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NATURE HAPPENINGS - December 2005


The Skinny on Winter Fat
by Damian Fagan

December is the month of hanging wreaths, tinsel and bird feeders in Moab. And as winter closes in on the Moab Valley, you might want to “fatten” up your December bird feeding program with some delicious cakes of suet.

Suet is the hard fat layer surrounding the kidneys and loins of cattle and sheep. Rendered down, this fat is a major food source for some bird species birds like woodpeckers, jays, nuthatches, and chickadees because it is high-energy food.

Historically, the rendered fat or tallow from livestock was used to make candles. Today, the wild bird feeding market uses this fat to create suet cakes of gastronomical delight. The Wild Birds Unlimited® stores often recommend the all-purpose cakes made with nuts or insects to attract the insect feeders.

The cold weather decreases the insect population and makes it harder for these birds to find food.

Serving suet is easy as loading a CD player. Feeder models range from wooden hoppers and vinyl-coated wire cages to mesh bags and suet logs. The typical square-caged version accepts a single cake of suet, while the hopper can be loaded from both sides. There are even tub-style cages that hold a large block of suet. These are designed for very active feeders that would otherwise require constant replenishing. Though woodpeckers may cling to the wire cages, the Tail Prop Feeders sport a wooden extension for woodpeckers to press their tails against for better balance.

Feeders help you to learn bird identification. The birds around your neighborhood may be attracted to the feeder thus bringing them up close and personal. This is a great way to watch birds from the warmth of one’s kitchen table.

If you are a “do-it-yourselfer” you could consider making your own feeders and suet. To make a log feeder, simply drill several 1” diameter ports in a two to three-inch diameter log and add a cup hook for hanging. An added hole on the bottom will attract nuthatches that can feed hanging upside down to feed. You can also render your own suet or trimmed beef fat but remember to cook it outside, otherwise your kitchen will smell like a greasy spoon for weeks. Mix partially-cooled rendered fat with two tablespoons of cornmeal, oatmeal, dried fruits, chopped nuts, or birdseed. Pour the mixture into hard plastic sandwich containers and refrigerate to harden.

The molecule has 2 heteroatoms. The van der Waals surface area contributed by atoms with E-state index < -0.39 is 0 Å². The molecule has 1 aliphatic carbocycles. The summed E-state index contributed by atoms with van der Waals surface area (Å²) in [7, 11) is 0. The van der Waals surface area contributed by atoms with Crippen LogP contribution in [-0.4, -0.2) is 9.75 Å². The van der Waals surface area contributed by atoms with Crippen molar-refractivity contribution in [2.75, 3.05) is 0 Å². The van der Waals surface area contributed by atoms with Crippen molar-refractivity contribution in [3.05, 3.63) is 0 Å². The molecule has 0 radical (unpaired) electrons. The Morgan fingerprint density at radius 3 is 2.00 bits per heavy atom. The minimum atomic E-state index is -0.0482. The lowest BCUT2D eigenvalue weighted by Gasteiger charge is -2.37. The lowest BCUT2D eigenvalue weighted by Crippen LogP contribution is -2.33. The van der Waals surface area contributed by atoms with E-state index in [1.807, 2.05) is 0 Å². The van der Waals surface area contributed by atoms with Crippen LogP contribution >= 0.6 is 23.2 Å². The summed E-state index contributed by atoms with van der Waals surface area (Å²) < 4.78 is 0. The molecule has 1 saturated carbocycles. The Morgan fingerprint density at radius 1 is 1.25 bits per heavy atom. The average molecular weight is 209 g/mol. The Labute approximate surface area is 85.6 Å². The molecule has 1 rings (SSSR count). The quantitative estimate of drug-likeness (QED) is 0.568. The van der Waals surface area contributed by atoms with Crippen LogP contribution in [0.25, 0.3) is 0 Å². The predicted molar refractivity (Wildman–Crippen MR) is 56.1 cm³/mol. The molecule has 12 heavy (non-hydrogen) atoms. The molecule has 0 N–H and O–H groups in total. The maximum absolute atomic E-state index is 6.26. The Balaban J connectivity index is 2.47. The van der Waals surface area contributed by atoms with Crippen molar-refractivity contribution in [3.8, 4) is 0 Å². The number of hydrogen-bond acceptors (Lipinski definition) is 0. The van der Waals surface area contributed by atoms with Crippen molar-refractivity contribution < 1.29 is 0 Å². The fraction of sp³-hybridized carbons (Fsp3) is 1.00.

For a fun child’s project, tie a string onto the end of a pinecone and then dip the cone repeatedly into the melted suet mixture. When coated, roll the cone in a tray of birdseed. Tie the pinecone to a tree limb and let your child watch to see who comes to dinner. You can always substitute peanut butter for the suet, and remember to hang these cones high enough to be out of a dog’s reach. You’ll want to place the feeders near escape cover as predatory hawks are bound to also take advantage of these feeders.

Feeding winter birds has come a long way from tossing breadcrumbs out the back door. Suet feeders make great, inexpensive holiday gifts that last long after the giving – unless you have a horde of hungry birds pecking on your feeders. But by then, you’ll have enjoyed a parade of feathered friends to your feeders to rival Moab’s annual Festival of Lights.

As a side note, the annual Christmas Bird Count needs feeder watchers to record birds at their feeders. The count will be held December 17, and you may contact Rick Boretti at 259-4050 for additional information.

Happy Holidays!

 

 

 

 

 

 

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